Modeled Postglacial Landscape Evolution at the Southern Margin of the Laurentide Ice Sheet: Hydrological Connection of Uplands Controls the Pace and Style of Fluvial Network Expansion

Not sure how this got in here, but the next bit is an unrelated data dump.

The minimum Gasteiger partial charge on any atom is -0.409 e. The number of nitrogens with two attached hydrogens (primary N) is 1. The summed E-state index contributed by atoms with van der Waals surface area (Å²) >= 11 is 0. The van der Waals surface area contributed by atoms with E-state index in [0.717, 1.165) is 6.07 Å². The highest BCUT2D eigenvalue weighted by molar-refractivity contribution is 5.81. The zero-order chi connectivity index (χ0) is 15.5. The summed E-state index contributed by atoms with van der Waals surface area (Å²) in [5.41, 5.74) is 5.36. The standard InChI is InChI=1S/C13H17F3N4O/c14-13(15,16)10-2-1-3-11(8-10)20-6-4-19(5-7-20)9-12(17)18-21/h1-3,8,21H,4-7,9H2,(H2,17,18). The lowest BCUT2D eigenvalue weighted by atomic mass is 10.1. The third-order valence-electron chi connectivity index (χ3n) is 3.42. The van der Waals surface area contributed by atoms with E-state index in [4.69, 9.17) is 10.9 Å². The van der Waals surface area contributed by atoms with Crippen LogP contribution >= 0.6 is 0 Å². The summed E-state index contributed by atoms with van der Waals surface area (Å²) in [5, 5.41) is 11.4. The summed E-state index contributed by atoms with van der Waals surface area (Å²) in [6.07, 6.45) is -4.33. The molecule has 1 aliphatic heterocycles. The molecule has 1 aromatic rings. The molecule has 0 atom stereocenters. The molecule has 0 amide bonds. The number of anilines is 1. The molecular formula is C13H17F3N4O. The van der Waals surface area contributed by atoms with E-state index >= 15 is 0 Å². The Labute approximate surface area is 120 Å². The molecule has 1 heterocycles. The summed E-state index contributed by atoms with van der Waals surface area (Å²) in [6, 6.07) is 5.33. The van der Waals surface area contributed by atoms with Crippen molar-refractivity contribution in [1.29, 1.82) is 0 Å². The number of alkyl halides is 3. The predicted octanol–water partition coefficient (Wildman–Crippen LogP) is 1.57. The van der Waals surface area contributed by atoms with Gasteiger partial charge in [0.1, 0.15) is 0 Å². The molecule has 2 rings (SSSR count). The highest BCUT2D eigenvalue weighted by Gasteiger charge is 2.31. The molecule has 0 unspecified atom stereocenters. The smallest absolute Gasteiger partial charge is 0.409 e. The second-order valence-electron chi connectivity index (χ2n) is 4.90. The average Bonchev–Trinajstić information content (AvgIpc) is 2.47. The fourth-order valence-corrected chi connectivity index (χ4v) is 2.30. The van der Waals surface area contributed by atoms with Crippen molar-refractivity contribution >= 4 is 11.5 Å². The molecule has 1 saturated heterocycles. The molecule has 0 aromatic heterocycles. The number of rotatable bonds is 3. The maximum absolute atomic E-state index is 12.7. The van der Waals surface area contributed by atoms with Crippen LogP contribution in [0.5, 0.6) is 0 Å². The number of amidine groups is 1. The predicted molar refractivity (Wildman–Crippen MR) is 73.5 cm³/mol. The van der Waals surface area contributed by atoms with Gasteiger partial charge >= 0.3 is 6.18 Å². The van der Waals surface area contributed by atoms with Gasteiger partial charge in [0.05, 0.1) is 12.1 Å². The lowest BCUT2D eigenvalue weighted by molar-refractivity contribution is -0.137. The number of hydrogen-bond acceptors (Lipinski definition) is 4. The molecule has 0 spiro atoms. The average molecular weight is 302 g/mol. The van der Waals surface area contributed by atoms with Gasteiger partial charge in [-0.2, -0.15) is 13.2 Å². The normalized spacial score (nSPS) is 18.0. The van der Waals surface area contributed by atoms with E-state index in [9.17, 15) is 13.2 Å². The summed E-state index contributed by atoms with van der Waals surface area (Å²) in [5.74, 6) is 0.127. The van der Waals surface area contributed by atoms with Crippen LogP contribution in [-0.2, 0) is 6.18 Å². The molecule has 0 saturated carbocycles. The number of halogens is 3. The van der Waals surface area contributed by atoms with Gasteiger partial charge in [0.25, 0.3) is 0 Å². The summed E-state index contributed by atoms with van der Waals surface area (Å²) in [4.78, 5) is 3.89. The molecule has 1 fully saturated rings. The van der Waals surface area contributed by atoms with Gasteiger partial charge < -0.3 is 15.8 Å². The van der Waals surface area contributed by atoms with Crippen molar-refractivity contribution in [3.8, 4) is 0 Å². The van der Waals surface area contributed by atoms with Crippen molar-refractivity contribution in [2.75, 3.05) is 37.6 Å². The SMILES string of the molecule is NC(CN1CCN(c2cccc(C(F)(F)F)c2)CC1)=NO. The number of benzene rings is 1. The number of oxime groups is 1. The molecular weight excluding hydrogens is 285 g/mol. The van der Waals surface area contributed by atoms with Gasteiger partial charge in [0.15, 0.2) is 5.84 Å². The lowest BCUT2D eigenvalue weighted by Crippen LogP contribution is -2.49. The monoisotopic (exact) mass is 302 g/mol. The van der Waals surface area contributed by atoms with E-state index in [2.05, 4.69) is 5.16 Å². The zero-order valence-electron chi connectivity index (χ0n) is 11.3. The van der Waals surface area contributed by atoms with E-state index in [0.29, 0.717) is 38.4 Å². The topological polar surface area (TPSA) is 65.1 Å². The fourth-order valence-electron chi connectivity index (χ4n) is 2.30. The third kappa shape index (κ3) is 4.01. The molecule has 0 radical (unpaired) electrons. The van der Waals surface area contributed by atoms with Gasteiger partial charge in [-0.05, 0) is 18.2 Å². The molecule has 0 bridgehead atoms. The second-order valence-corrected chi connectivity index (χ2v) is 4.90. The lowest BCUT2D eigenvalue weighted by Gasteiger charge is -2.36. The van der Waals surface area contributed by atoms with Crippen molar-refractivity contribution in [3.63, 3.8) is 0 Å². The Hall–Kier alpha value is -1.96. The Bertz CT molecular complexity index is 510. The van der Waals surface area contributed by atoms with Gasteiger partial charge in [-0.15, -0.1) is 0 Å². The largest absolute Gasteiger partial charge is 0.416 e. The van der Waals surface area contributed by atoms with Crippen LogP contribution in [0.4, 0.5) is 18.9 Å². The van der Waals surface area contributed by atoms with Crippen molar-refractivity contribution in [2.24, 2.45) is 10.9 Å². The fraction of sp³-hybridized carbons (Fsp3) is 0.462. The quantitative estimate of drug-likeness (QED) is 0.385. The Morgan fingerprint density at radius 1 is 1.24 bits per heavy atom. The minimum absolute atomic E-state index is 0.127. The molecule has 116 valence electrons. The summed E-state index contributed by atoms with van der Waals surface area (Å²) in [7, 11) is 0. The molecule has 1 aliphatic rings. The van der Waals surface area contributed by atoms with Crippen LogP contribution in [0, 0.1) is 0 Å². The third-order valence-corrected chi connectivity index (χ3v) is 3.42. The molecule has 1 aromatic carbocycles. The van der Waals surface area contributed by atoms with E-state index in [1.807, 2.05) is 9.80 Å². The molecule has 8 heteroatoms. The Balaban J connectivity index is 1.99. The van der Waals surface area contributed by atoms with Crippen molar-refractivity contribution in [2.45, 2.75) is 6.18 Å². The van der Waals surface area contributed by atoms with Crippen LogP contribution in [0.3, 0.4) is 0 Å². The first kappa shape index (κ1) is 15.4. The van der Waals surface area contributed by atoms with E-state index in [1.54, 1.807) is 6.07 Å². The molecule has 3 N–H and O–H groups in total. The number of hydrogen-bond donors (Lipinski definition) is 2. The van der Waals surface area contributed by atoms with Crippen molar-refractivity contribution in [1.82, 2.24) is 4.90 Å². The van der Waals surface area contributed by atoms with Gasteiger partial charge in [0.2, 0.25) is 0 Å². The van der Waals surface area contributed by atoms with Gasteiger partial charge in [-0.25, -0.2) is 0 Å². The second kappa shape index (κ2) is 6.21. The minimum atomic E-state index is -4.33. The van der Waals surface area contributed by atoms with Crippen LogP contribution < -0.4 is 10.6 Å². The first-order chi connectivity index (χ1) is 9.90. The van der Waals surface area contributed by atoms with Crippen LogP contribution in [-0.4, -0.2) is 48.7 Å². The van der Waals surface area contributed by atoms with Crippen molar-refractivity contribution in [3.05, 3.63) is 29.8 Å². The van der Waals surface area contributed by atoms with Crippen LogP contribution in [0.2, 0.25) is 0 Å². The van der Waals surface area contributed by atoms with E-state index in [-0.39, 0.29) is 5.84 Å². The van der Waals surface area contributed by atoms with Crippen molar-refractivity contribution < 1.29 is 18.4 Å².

Landscapes of the US Central Lowland were repeatedly affected by the Laurentide Ice Sheet. Glacial processes diminished relief and disrupted drainage networks. Deep valleys carved by glacial meltwater were disconnected from the surrounding uplands. The upland area lacking surface water connection to the drainage network is referred to as non-contributing area (NCA). Decreasing fractions of NCA on older surfaces suggests that NCA becomes drained over time. We propose that the integration could occur via: 1) capture of NCA as channels propagate into the upland or, 2) subsurface or intermittent surface connection of NCA to external drainage networks providing increased discharge to promote channel incision. We refer the two cases as “disconnected” and “connected” since the crucial difference between them is the hydrological connection of the upland to external drainage. We investigate the differences in evolution and morphology of channel networks in low relief landscapes under disconnected and connected regimes using the LandLab landscape evolution modeling platform. We differentiate between connected and disconnected upland cases by considering two different flow routing schemes across the land surface. The disconnected case is modeled by the existing FlowRouter module in LandLab, and it assumes that all the closed depressions are isolated from the river channel network. Alternatively, in the connected case we assume that all the closed depressions are always filled with water to their spill points and precipitation falling on the upland flows through these lakes and across flat land surfaces into the river channel network. We created and implemented two additional modules to represent the filling and spilling of isolated depressions. The PitFiller module fills the depressions up to their spillover points. The FlowRouterOverFlat module calculates the flow direction across topography with flats created by the PitFiller module. It creates a gradient away from higher edges of depressions as well as a gradient towards lower edges of depressions, resulting in a convergent flow field without changing the actual topography. We observe substantially faster rates of erosion and integration of the channel network in the connected case. The connected case also creates longer, more sinuous channels than the disconnected case. Sensitivity tests indicate that hillslope diffusivity has little influence on the evolution and morphology. The fluvial erosion coefficient has significant impact on the rate of evolution, and it influences the morphology to a lesser extent. Our results and a qualitative comparison with landscapes of the glaciated US Central Lowland suggest that connection of NCAs is a potential control on the evolution and morphology of post-glacial landscapes.